Saturday, September 27, 2008

Why Teach Through the Arts? A Compelling Argument.

I came across this on Ms. Molina's Class Page in a post titled "Brainy Language Arts"and thought I'd share it with you. You can read the entire post, and it's well worth the time, by clicking on the title of this post.

"Why teach with the arts and the brain in mind? Eric Jensen, another pioneer in brain research states, " I support constructivism over mindless factual accumulation, and I favor depth over breadth of knowledge. I favor variety in education over one-size-fits-all." These statements leave little doubt in the reader's mind that Eric Jensen believes in the arts-not test scores alone...He makes it very clear that educators should appeal to the Multiple Intelligences, and that those intelligences lend themselves most efficiently to the arts. From his point of view, he is more concerned with developing thinking, balanced human beings, than developing automated computer-like individuals. His philosophies indicate a belief in the uniqueness of man...a uniqueness in thought and emotion that needs to be nurtured; he claims that it is especially important with the acceleration in technology. He further contends that learning through the arts is long term; knowledge that is memorized specifically for a test, on the other hand, lasts only a short time unless that content is transferred and applied. He points out that creating lessons that use higher modalities of thought give students long lasting skills and concepts. Activities or assessments that require a transfer of concepts take a long time to develop the synaptic functions, but when developed, provide fine motor skills, creativity, and emotional balance into adulthood. That is quite a claim, but one worth striving for....He supports this claim writing that the arts enhance learning because the systematic integration of the arts developed sensory, attentional, cognitive, emotional, and motor capabilities-all are necessary in the learning process. In other words, the arts develop the brain! As a bonus, the arts reach students who normally disengage from the traditional setting-integration of the arts allows students to discover, find their own level, and most of all, experience real world learning."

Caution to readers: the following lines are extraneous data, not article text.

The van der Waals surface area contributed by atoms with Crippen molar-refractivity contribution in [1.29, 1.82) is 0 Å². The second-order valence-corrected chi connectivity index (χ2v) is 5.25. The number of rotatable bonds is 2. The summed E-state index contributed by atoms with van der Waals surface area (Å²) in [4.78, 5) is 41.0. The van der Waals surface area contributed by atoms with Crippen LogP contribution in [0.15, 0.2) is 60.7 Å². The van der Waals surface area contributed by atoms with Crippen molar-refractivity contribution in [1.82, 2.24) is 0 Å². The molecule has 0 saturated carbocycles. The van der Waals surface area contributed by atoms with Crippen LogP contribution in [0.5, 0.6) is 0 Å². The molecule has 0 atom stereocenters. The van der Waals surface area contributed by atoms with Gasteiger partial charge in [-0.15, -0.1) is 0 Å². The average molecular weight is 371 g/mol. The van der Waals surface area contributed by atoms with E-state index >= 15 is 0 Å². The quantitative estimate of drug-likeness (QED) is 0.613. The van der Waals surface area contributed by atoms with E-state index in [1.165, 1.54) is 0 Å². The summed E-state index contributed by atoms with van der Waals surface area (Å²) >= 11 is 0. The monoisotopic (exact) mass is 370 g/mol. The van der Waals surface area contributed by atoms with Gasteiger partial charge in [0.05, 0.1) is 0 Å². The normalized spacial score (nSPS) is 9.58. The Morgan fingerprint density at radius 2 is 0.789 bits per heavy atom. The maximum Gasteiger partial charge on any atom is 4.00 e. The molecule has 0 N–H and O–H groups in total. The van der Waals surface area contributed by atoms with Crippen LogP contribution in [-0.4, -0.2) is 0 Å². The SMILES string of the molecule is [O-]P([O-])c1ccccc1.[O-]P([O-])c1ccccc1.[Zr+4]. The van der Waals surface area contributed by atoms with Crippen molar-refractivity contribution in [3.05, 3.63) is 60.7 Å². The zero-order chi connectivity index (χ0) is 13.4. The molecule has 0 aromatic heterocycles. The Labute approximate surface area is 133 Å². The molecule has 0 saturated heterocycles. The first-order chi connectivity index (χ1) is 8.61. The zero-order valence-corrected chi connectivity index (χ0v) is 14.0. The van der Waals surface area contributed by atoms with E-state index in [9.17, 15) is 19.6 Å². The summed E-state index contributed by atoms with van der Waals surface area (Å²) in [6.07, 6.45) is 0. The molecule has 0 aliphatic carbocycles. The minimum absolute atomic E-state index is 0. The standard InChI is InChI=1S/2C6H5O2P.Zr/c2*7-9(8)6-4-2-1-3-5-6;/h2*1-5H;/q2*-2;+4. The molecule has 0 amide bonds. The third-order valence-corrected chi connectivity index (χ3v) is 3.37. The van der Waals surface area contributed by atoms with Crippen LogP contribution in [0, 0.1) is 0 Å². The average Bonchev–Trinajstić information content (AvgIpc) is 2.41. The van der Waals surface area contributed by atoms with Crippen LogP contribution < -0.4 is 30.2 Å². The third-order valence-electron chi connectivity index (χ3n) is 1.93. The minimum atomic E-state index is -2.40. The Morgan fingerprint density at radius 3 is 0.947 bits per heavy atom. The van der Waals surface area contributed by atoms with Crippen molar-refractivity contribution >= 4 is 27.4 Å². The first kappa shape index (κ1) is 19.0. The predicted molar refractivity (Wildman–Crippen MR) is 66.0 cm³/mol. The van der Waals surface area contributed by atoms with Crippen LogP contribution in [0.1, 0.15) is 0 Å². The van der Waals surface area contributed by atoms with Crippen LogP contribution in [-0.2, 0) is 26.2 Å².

I put the last sentence in bold letters, because that is one of the most important parts of arts-based teaching--engaging all of those students who otherwise wouldn't be reached.

If you would like to read more of Eric Jensen's work, we recommend:
Jensen, E. (2001). Arts with the brain in mind. Alexandria, VA: Association for Supervision and Curriculum Development.

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